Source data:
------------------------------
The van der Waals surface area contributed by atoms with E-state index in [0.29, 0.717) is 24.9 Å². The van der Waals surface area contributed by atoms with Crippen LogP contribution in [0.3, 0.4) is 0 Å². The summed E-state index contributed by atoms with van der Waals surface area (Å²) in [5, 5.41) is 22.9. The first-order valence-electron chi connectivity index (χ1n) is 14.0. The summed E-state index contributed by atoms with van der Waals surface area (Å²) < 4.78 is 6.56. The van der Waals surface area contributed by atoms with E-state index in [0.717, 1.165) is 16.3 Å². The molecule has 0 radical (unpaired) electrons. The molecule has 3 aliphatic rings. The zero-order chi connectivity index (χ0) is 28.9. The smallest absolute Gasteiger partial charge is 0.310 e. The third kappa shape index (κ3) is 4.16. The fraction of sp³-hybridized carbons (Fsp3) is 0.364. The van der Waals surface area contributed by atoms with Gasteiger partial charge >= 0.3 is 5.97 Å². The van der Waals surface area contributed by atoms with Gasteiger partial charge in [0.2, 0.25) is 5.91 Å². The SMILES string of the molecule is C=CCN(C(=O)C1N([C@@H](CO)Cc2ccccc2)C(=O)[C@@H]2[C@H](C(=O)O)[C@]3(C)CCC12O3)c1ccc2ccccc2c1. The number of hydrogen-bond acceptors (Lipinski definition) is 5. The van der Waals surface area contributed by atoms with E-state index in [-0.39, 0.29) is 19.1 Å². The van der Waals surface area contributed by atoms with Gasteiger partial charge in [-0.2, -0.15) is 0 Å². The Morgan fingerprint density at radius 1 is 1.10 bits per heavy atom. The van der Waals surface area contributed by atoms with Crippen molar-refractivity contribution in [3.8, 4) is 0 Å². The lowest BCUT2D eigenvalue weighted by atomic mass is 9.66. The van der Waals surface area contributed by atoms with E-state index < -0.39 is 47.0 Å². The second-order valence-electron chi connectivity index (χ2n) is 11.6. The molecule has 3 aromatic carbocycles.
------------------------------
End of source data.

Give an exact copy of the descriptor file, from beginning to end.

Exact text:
The van der Waals surface area contributed by atoms with E-state index in [0.29, 0.717) is 24.9 Å². The van der Waals surface area contributed by atoms with Crippen LogP contribution in [0.3, 0.4) is 0 Å². The summed E-state index contributed by atoms with van der Waals surface area (Å²) in [5, 5.41) is 22.9. The first-order valence-electron chi connectivity index (χ1n) is 14.0. The summed E-state index contributed by atoms with van der Waals surface area (Å²) < 4.78 is 6.56. The van der Waals surface area contributed by atoms with E-state index in [0.717, 1.165) is 16.3 Å². The molecule has 0 radical (unpaired) electrons. The molecule has 3 aliphatic rings. The zero-order chi connectivity index (χ0) is 28.9. The smallest absolute Gasteiger partial charge is 0.310 e. The third kappa shape index (κ3) is 4.16. The fraction of sp³-hybridized carbons (Fsp3) is 0.364. The van der Waals surface area contributed by atoms with Gasteiger partial charge >= 0.3 is 5.97 Å². The van der Waals surface area contributed by atoms with Gasteiger partial charge in [0.2, 0.25) is 5.91 Å². The SMILES string of the molecule is C=CCN(C(=O)C1N([C@@H](CO)Cc2ccccc2)C(=O)[C@@H]2[C@H](C(=O)O)[C@]3(C)CCC12O3)c1ccc2ccccc2c1. The number of hydrogen-bond acceptors (Lipinski definition) is 5. The van der Waals surface area contributed by atoms with E-state index in [-0.39, 0.29) is 19.1 Å². The van der Waals surface area contributed by atoms with Gasteiger partial charge in [-0.2, -0.15) is 0 Å². The Morgan fingerprint density at radius 1 is 1.10 bits per heavy atom. The van der Waals surface area contributed by atoms with Crippen molar-refractivity contribution in [3.8, 4) is 0 Å². The lowest BCUT2D eigenvalue weighted by atomic mass is 9.66. The van der Waals surface area contributed by atoms with E-state index < -0.39 is 47.0 Å². The second-order valence-electron chi connectivity index (χ2n) is 11.6. The molecule has 3 aromatic carbocycles.